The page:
Chicano symposium continues at TSTC

HARLINGEN — As far back as Beto Conde can remember, he identified himself as a Chicano growing up in San Benito.

“Before the politics was involved, we called ourselves Chicanos,” Conde said.

Now 68, Conde, was a presenter at TSTC’s The Strength and Pride of Chicanos Humanities Symposium at the Artist’s Forum yesterday.

Conde recited stories from his book, “America Down by the River.”

Growing up in San Benito, Conde explained to the audience about living in a dual culture speaking Spanish at home and English at school where it was prohibited to speak in his native tongue.

“Not everybody can speak two languages,” Conde said. “It’s important and something to be proud of.”

The other presenters at the Artist’s Forum were Ramiro Rodriguez, Rene Garza and Jose Alvarez.

The symposium continues through today and tomorrow. It hosts a diverse set of events and movie screenings.

The week-long celebration began on April 4 highlighting contributions Latino Americans have made to music, art, and literature.

A screening of episode 5 of the Latino Americans series entitled, Prejudice and Pride, produced by PBS was held last night with a panel discussion following the screening.

Today, Dr. Manuel Medrano is presenting on the life and work of educator and author, Americo Parades, who wrote the story of Gregorio Cortez who was chased by the Texas Rangers on false accusations of murder.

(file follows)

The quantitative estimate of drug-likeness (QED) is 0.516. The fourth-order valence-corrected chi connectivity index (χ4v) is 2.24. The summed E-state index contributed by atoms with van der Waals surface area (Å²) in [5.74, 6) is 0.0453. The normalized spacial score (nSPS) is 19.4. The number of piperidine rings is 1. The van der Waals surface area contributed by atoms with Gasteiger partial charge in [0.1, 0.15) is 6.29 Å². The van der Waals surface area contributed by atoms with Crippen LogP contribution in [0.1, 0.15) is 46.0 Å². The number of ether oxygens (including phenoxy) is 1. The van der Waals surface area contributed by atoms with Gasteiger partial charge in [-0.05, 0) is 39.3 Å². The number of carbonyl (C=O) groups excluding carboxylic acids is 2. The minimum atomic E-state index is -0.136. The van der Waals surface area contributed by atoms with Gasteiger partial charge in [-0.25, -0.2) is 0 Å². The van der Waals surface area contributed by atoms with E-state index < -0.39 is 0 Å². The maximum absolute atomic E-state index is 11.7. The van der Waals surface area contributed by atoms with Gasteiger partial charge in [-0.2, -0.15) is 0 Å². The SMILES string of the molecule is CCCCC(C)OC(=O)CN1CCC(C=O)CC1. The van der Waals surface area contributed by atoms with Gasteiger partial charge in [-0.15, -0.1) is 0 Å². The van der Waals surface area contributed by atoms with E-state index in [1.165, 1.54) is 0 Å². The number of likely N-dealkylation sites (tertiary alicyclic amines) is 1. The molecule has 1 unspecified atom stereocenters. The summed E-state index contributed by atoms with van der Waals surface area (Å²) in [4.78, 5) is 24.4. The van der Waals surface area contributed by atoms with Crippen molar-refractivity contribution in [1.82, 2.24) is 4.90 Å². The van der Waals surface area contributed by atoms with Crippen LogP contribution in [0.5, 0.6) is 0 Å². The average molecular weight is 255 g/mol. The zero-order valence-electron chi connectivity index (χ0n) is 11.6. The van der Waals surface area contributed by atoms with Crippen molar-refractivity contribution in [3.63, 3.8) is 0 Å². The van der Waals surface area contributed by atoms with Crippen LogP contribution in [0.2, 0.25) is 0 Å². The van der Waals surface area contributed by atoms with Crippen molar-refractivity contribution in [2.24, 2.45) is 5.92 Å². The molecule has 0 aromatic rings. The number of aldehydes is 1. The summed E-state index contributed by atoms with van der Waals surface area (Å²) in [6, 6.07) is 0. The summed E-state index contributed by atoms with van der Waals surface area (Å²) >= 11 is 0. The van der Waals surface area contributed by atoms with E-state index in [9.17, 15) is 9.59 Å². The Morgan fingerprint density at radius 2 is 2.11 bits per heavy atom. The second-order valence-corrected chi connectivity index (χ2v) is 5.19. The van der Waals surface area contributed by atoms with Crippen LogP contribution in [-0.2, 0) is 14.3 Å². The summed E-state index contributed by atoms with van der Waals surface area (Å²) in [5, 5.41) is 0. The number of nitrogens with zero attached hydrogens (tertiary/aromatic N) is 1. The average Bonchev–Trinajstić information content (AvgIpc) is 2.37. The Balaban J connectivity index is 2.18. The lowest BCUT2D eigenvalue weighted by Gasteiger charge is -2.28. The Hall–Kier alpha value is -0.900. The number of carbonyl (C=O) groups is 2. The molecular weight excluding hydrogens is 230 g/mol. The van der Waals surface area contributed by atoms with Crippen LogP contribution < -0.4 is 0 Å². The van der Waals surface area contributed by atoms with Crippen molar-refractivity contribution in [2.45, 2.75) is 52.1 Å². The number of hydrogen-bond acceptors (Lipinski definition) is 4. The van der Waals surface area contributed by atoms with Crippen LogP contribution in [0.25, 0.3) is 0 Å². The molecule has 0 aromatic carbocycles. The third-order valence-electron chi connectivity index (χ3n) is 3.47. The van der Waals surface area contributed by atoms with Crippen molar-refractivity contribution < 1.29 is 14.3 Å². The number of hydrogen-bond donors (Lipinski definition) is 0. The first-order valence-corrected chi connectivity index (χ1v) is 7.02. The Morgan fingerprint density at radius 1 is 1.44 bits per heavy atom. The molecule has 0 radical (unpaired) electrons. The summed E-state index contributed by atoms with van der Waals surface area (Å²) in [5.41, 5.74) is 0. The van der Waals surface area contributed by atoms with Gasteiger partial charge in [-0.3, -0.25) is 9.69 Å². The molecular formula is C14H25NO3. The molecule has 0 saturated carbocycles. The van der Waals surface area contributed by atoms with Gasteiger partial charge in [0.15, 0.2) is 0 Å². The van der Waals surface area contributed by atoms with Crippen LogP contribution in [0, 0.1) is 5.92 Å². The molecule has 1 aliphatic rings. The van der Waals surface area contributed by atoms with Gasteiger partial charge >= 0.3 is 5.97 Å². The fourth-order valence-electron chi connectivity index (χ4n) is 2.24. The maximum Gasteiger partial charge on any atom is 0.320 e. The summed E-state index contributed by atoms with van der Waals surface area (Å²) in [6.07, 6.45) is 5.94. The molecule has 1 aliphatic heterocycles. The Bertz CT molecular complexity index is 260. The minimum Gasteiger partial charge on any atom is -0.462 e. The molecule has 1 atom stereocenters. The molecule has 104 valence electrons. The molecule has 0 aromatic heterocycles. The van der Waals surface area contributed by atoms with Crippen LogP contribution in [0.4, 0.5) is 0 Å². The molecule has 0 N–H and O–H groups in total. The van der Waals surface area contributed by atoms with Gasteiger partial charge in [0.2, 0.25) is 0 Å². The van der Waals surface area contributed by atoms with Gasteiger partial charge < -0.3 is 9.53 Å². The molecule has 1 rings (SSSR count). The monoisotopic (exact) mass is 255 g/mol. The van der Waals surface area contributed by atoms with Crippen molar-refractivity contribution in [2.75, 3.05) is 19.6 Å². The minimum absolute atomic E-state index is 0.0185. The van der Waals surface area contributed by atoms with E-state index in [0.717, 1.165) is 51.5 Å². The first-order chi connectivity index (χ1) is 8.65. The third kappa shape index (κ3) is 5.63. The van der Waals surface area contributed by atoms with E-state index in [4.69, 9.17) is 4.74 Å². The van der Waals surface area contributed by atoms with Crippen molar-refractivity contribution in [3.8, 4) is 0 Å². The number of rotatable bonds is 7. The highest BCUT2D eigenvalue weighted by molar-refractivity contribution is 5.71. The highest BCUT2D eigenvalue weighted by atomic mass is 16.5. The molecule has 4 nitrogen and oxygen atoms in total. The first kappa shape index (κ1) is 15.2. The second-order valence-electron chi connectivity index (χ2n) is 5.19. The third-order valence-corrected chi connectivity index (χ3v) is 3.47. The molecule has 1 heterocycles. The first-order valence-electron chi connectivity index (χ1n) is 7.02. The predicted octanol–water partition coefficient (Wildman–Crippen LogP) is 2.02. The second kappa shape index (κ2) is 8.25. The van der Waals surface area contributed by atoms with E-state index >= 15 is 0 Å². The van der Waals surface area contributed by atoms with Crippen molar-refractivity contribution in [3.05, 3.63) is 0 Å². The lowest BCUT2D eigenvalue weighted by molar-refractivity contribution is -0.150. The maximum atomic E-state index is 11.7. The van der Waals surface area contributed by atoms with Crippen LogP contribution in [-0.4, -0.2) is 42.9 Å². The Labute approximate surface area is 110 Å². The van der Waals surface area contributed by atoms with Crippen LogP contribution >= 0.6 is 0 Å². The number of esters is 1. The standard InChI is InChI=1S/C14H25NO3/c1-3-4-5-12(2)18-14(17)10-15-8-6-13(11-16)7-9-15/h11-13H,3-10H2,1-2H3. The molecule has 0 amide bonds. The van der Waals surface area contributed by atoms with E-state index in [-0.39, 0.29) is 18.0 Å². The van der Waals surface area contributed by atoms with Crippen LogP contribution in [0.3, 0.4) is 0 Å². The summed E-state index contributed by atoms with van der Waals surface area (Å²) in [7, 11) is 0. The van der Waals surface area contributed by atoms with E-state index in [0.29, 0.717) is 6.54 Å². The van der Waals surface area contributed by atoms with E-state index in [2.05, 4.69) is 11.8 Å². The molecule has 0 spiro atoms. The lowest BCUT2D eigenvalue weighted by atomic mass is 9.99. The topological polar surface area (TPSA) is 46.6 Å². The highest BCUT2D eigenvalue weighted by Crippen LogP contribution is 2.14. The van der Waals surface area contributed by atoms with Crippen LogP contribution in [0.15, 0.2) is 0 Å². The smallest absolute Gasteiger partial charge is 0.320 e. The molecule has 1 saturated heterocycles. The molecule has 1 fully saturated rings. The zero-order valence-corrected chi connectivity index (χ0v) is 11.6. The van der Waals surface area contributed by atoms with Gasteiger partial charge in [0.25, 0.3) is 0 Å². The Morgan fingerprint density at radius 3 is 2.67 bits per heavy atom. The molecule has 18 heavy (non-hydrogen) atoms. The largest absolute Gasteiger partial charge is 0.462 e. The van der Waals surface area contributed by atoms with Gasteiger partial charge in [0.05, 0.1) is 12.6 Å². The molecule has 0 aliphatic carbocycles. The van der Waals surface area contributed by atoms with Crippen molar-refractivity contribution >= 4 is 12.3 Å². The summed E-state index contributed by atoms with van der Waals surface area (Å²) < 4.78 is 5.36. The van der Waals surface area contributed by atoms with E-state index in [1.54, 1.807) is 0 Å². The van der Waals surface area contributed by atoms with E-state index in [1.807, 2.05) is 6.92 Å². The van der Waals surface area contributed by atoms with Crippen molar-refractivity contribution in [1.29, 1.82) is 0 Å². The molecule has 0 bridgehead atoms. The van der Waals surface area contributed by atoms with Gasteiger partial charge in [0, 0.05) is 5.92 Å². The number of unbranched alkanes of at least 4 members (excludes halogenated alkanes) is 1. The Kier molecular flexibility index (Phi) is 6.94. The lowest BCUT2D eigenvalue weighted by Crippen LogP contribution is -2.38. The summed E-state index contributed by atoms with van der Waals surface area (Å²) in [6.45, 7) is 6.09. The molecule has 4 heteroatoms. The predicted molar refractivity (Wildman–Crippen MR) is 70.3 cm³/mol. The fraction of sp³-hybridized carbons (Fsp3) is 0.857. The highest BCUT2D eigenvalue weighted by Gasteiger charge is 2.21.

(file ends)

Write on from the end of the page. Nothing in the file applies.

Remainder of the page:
TSTC student Jessie Bibitin, Spanish major, said the symposium was a good event that highlighted the heritage of the Latino culture.

Bibitin attended the Artists Forum yesterday to hear the authors read their work.

“I like to come to these types of events so I can have a feeling of what it used to be,” Bibitin said.

TSTC was one of 203 grant recipients from across the country to receive the Americans: 500 Years of History Grant from the National Endowment for the Humanities.

The grant proposal was written by sociology and psychology professor Dr. Richard Kirk, who has taught at TSTC for more than 20 years.

“Latino Americans are the country’s largest minority group, with more than 50 million people, and still many people are unaware of their rich and varied history and culture,” Kirk said. “The awarding of this grant provides TSTC the opportunity to explore this topic in our community.”

If you go


TSTC: The Strength and Pride of Chicanos Humanities Symposium

Manuel Medrano presentation on Americo Padedes

In room W-135A

9:05-10 a.m. and 10:10 a.m. to 11:05 a.m

Insight poetry reading

LRC Orientation Room

12 to 1 p.m.

Evening Movie:

Cesar Chavez

LRC Orientation Room

5:30 p.m. to 7: 30 p.m.


TSTC Talks – Student/Faculty presentation of Chicano Influences

LRC Orientation Room

Digital Stories on Religion and Culture

8 to 9:25 a.m

Chicano Leaders

9:35 to 11 a.m.

Stencil Workshop

11:10 to 12:35 p.m.